Five Common Bidding Mistakes
You’ll learn some tips on how to be a better bidder in Chapter 9. But let’s take a moment and examine some of the things you can do wrong—actions that can either keep you from winning or cause you to pay too much.
Mistake #1: Bidding Too Early
When you’re interested in a particular item, it’s tempting to place your bid as soon as you read the item description. The problem with this is that as soon as that bid is entered, you’ve announced your intentions to other bidders—who might then react by placing even higher bids. So, right away, you’ve started a bidding war—which you could lose.
There’s really no benefit to bidding early in a long auction. So what if you place your bid on day one of a seven-day auction? The only bid that really counts is the one that’s in as the auction closes. Besides, when you bid early, the bidding price goes up faster. It’s better to hold off and place a later bid, one that other bidders won’t have as much time to respond to. Bid early, and you’re likely to either lose to a higher bidder or unnecessarily drive the price higher; bid later, and you’re more likely to win—with a lower bid.
Mistake #2: Bidding Too Low
If you really, really, really want to win a particular auction, there’s no point in being cheap. You think you can get by with a low-ball bid, so that’s what you offer. The problem is, if the item is really worth a higher price, someone else will bid that amount—and you’ll lose the auction.
It’s especially tempting to bid low when the seller sets an unrealistically low starting price. Don’t get suckered in by a low price early in the auction. If you think an item is really worth a particular price, bid that full amount. Remember, eBay’s bidding software automatically sets the current bid level for you, so you’ll never pay more than you have to—and if there’s not much bidding, you might actually end up paying a lower amount. But if you want to win, you have to bid high enough to beat all other bidders. Don’t be cheap!
Mistake #3: Bidding Too High
On the other hand, don’t be a dummy and bid an unrealistically high amount for something that isn’t worth that much. You’d be shocked at how many items sell for more than their fair value on eBay; a lot of buyers just don’t know what things are worth when they place their bids, and end up overpaying. Do your homework ahead of time, and find out what that item is really worth. Then place an appropriate bid—and don’t bid more than that. If you get outbid, tough; the item wasn’t worth that much, anyway!
Mistake #4: Getting Caught Up in a Bidding Frenzy
One reason that many items sell for too high a price is that it’s easy to get caught up in a bidding frenzy. If an item is popular and several bidders are interested, you’ll see the current bid price keep going up and up and up as each bidder tries to stay in the game. I know the feeling; when bidding starts to heat up, you don’t want to lose. So you keep placing higher bids, trying to stay a few dollars ahead of the other bidders—and end up bidding up the price way too high.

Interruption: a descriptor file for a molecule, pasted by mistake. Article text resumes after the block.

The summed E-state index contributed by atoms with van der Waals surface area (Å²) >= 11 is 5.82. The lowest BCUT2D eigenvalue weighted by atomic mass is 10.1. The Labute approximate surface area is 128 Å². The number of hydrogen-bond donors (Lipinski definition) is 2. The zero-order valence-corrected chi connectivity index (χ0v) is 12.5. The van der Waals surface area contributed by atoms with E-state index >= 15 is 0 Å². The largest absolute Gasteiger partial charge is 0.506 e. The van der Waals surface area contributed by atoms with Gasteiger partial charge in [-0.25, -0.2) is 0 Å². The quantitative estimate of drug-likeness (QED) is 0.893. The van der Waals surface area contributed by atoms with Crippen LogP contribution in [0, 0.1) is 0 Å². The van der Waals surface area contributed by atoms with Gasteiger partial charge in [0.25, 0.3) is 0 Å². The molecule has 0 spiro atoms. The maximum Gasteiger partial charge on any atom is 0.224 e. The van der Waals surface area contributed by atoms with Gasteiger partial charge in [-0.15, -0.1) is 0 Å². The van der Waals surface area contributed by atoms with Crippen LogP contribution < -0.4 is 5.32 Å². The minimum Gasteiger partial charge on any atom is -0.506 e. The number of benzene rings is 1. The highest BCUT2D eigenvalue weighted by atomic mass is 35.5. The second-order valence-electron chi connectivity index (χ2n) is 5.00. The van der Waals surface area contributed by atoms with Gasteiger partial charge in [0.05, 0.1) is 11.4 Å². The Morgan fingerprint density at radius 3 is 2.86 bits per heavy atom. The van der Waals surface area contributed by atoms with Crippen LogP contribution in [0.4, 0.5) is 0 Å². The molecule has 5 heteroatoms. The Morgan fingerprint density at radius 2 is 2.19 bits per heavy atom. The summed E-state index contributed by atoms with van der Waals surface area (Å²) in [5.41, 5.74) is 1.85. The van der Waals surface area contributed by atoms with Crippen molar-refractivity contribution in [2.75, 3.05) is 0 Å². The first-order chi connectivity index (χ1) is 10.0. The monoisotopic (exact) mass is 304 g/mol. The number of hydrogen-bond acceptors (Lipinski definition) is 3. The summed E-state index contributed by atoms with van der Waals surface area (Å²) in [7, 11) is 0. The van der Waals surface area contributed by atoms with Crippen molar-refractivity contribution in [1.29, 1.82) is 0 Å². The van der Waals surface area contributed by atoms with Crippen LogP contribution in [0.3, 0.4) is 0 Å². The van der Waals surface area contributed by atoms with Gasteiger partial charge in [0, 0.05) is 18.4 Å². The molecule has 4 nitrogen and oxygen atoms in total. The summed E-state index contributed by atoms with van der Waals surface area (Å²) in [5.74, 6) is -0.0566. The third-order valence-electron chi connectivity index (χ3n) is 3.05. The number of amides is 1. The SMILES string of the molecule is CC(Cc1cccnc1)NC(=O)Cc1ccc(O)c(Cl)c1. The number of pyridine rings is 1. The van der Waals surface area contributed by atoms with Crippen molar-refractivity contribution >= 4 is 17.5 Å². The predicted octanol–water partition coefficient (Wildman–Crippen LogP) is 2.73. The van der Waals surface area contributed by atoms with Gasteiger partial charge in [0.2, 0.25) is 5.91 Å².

The solution to this problem is simple—don’t lose your head in the heat of the moment! Set a maximum amount you’ll pay for the item, and do not—repeat, do not—bid any higher than that amount, no matter how hot and heavy the bidding. It’s okay to lose one every now and then!
Mistake #5: Not Reading the Fine Print
You’ve found an item you want. The bid price is reasonable. You think you can win the auction, and get a pretty good deal, besides.
But when the auction ends, you get an email from the seller telling you that the final price is several dollars higher than what you expected. That’s because the seller added a shipping and handling fee to the selling price. Now, you should expect to pay shipping/handling; that’s your responsibility as the buyer, and you should factor that into your total cost of the auction. But many inexperienced bidders get surprised by this charge and end up with an unsatisfactory auction experience.
So make sure you know what the shipping and handling fee is before you place your bid. If the seller doesn’t include this fee in the item listing, email him with your ZIP code and ask him to estimate the fees to your location. And always be on the lookout for higher-than-normal shipping/handling fees, or other unexpected charges. You probably don’t want to pay $10 to ship a $2 item—especially if the actual shipping might be only half that. Although it’s common for sellers to include a "handling charge" on top of actual shipping charges (to pay for boxes, packing material, and so on), you don’t want to pay too much over the actual costs. Jacking up the handling charges is one way unscrupulous sellers make a little extra money on each transaction, and you don’t want to play along. Bottom line? Be sure to read the fine print before you bid—especially where it concerns shipping and handling charges.